• Klimaticket

  • Discussion about railroad topics everywhere outside of Canada and the United States.
Discussion about railroad topics everywhere outside of Canada and the United States.

Moderators: Komachi, David Benton

  by Gilbert B Norman
https://www.google.com/amp/s/www.cnn.co ... index.html

Looks like that Swedish kid has impacted Austria.

Starting this past October, for €1095 (US$1250) you can buy an annual pass good on any mode of public surface transportation within Austria.

In short, sell your Skoda.

Fair Use:
Fifteen years after it was first proposed, Austria's new Klimaticket, or climate ticket, goes live on October 26. Offering seamless travel across all modes of public transport it is intended to galvanize the Alpine nation's fight against climate change.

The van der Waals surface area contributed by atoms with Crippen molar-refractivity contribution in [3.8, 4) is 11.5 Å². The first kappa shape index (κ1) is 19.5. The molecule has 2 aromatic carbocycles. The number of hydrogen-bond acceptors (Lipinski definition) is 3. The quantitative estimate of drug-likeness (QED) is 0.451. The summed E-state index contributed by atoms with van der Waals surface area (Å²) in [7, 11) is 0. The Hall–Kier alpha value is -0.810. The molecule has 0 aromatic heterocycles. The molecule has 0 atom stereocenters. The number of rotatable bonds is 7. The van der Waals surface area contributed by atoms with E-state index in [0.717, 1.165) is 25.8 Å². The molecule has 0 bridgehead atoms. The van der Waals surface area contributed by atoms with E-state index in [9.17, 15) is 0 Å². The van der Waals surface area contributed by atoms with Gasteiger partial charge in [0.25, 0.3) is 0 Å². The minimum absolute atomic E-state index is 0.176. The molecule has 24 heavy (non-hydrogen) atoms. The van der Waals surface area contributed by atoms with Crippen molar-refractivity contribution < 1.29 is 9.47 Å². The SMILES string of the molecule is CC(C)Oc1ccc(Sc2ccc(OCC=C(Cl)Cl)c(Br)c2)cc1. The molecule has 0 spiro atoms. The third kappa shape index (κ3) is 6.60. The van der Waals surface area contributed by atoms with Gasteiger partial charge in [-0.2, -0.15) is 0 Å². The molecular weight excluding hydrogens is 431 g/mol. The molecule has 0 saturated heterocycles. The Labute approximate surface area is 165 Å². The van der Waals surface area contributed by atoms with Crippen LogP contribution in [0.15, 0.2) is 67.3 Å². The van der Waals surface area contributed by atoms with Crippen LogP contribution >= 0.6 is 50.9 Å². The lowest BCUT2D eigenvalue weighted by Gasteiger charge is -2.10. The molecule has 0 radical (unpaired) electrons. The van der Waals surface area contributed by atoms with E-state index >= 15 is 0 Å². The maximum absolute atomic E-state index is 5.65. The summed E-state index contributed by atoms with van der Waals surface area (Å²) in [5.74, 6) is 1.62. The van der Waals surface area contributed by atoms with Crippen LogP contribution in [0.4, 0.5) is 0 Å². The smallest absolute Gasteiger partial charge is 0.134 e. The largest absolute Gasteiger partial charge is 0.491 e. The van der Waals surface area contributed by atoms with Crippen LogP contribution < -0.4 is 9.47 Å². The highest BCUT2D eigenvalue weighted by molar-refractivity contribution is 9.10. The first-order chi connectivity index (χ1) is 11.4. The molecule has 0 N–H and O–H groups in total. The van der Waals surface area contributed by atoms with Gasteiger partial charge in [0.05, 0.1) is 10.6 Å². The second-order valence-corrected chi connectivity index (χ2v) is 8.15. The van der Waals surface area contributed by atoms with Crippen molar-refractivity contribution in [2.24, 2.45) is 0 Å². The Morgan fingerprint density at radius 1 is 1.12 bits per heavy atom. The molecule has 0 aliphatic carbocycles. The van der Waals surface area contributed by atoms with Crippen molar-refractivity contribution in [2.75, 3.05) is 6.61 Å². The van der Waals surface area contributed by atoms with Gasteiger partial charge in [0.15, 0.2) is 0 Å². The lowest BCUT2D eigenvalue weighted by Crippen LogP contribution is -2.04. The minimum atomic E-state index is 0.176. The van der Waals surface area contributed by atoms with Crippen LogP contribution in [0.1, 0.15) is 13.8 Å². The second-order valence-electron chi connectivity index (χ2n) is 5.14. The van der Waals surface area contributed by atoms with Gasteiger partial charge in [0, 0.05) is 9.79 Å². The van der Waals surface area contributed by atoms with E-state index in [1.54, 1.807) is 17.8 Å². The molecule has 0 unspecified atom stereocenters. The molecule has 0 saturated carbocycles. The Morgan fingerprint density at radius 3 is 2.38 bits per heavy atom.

The annual pass, priced at $1,267 (€1,095), works out at just $24 (€21) per week or $3.50 a day. If all goes according to plan, it should encourage people to swap their cars for more climate-friendly forms of gettingaround
Greta, maybe Austria is where you will make your run for public office.

Oh and finally, Skoda? that's a Czech built "lower end" auto, now owned by VW and sold only in Europe.
  by David Benton
Thanks , Mr Norman.
1k seems reasonable . Anymore , and you would do the sums as to wether its worth it . For regular long distance commuters , its a bargain.
I doubt Greta would run for office , anywhere , for 10 years at least .most high profile activists would find they could achieve much more out of office.

finally, if you see blue and red flashing lights in your mirror in NZ , its probably going to be a Skoda.
https://www.driven.co.nz/news/how-skoda ... ce-fleets/
Traditionally , NZ police have been staunch Holden (Australian GM) buyers.
  by ExCon90
Switzerland has had one for decades; a Swiss I used to know back around the 70's-80's bought one every year and didn't own a car. I think there was also some arrangement to accommodate family members accompanying the holder -- I'd think there would have to be. But I don't think the US will ever have a domestic public-transportation network that would make it practical.